Oct
16

Recommended reading: “Morihei Ueshiba and Kisshomaru Ueshiba” by Stanley Pranin

The article below has been selected from the extensive archives of the Online Aikido Journal. We believe that an informed readership with knowledge of the history, techniques and philosophy of aikido is essential to the growth of the art and its adherence to the principles espoused by Aikido Founder Morihei Ueshiba.

Our article on aikido for this issue of Wushu focuses on Aikido Doshu Kisshomaru Ueshiba. As the son of aikido founder Morihei Ueshiba, Kisshomaru succeeded his father as Doshu upon the former’s death in April 1969. As we will see, the role of Kisshomaru Sensei in the postwar development of aikido has been one of extreme importance, and the present image and status of the art both in Japan and abroad is directly related to his efforts. It goes without saying that various other prominent aikido sensei such as Gozo Shioda, Kenji Tomiki, Koichi Tohei, and Morihiro Saito to name only a few have made significant contributions to aikido’s prestige, but Kisshomaru Sensei as “Doshu” and the major decision-maker of the “mainstream” of aikido has been in a position to leave a strong personal stamp on the art.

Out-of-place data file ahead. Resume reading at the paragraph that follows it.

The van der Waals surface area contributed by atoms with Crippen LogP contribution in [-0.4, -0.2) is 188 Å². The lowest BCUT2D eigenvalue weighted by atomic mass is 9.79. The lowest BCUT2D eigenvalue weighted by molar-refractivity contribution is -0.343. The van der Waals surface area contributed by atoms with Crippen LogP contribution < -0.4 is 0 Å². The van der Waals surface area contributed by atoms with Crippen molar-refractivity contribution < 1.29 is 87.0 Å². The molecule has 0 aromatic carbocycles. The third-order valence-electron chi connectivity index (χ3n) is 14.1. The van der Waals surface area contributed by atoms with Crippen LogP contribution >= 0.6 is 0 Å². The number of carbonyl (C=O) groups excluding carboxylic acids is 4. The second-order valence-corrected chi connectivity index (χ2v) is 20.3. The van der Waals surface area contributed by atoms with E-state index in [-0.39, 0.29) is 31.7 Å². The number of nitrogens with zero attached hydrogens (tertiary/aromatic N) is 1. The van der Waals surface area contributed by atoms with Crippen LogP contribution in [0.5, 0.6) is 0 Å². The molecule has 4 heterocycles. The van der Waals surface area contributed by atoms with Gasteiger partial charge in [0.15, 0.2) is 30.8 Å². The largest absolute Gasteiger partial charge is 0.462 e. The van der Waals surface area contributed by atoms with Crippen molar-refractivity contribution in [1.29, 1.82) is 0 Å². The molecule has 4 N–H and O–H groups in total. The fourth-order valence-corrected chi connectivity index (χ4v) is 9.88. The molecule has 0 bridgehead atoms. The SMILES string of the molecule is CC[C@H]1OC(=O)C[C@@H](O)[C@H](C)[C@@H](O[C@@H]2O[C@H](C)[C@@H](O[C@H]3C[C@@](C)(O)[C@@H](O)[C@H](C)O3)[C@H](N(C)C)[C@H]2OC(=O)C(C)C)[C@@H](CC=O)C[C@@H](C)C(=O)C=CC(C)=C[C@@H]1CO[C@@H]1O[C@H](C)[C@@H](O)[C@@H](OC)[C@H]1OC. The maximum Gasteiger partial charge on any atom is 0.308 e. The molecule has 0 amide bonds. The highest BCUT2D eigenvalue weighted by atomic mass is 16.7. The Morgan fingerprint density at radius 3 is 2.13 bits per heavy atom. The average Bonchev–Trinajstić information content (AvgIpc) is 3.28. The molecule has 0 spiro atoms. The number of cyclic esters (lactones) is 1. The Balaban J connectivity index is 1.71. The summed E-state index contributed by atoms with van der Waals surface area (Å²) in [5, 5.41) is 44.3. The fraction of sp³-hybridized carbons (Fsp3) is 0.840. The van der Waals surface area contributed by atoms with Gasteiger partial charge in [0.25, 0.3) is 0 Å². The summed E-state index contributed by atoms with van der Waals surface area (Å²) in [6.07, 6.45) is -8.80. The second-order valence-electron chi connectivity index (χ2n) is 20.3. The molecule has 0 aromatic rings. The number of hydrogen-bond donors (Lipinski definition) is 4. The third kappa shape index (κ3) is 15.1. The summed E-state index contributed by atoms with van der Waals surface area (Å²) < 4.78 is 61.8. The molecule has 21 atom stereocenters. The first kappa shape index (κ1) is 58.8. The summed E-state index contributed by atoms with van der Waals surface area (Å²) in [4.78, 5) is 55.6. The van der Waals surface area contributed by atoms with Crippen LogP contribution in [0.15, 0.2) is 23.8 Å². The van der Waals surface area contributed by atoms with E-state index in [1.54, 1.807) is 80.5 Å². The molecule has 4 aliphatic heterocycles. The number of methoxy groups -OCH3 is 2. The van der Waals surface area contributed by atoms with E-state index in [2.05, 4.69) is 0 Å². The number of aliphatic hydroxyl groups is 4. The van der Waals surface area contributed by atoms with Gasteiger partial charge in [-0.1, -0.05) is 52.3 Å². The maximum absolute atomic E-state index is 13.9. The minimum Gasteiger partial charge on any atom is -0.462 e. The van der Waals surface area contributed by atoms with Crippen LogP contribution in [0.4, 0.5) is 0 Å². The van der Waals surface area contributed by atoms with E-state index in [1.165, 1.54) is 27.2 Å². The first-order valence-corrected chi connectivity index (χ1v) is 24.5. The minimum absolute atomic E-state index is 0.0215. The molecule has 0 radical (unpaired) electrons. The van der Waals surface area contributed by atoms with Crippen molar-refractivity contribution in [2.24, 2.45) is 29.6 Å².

The Aikido Journal archives now include more than 800 articles in twenty different languages and numerous video clips. We are constantly adding new articles and translations in our effort to document aikido and related disciplines past and present. If you would like to support us in this effort by taking out a subscription to the Online Aikido Journal we welcome you to do so by clicking this link. Remember that if you subscribe or renew for two years you will now receive the Aiki News / Aikido Journal Archival DVD absolutely free of charge. Don’t pass up this special offer!

Click here to read entire article.

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Comments

  1. Am personally impressed by the modesty of those of that generation whom I’ve met. They could have been much more flamboyant, but always represented themselves as passing on what they learned from O Sensei. (And I saw Doshu Kishomaru Ueshiba, about 1984, effortlessly holding down a large/powerful/young uke who was turning red and sweating profusely…)

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